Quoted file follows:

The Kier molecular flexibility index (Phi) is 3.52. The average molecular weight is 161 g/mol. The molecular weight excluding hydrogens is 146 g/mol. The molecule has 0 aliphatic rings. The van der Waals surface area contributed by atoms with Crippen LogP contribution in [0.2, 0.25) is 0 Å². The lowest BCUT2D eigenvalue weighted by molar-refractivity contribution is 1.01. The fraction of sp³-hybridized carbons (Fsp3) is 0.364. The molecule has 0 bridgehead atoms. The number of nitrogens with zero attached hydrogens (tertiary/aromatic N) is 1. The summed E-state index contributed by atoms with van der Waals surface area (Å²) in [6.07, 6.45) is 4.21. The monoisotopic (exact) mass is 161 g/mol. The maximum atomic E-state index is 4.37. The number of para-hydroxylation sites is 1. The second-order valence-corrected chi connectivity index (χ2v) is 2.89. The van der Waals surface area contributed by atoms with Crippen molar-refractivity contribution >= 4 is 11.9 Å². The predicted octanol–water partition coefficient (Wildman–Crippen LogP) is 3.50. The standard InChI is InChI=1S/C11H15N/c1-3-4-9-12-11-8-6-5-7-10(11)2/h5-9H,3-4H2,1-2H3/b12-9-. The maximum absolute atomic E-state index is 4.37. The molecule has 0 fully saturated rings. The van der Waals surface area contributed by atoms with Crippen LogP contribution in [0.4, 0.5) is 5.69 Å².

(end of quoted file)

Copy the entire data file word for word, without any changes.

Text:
The Kier molecular flexibility index (Phi) is 3.52. The average molecular weight is 161 g/mol. The molecular weight excluding hydrogens is 146 g/mol. The molecule has 0 aliphatic rings. The van der Waals surface area contributed by atoms with Crippen LogP contribution in [0.2, 0.25) is 0 Å². The lowest BCUT2D eigenvalue weighted by molar-refractivity contribution is 1.01. The fraction of sp³-hybridized carbons (Fsp3) is 0.364. The molecule has 0 bridgehead atoms. The number of nitrogens with zero attached hydrogens (tertiary/aromatic N) is 1. The summed E-state index contributed by atoms with van der Waals surface area (Å²) in [6.07, 6.45) is 4.21. The monoisotopic (exact) mass is 161 g/mol. The maximum atomic E-state index is 4.37. The number of para-hydroxylation sites is 1. The second-order valence-corrected chi connectivity index (χ2v) is 2.89. The van der Waals surface area contributed by atoms with Crippen molar-refractivity contribution >= 4 is 11.9 Å². The predicted octanol–water partition coefficient (Wildman–Crippen LogP) is 3.50. The standard InChI is InChI=1S/C11H15N/c1-3-4-9-12-11-8-6-5-7-10(11)2/h5-9H,3-4H2,1-2H3/b12-9-. The maximum absolute atomic E-state index is 4.37. The molecule has 0 fully saturated rings. The van der Waals surface area contributed by atoms with Crippen LogP contribution in [0.4, 0.5) is 5.69 Å².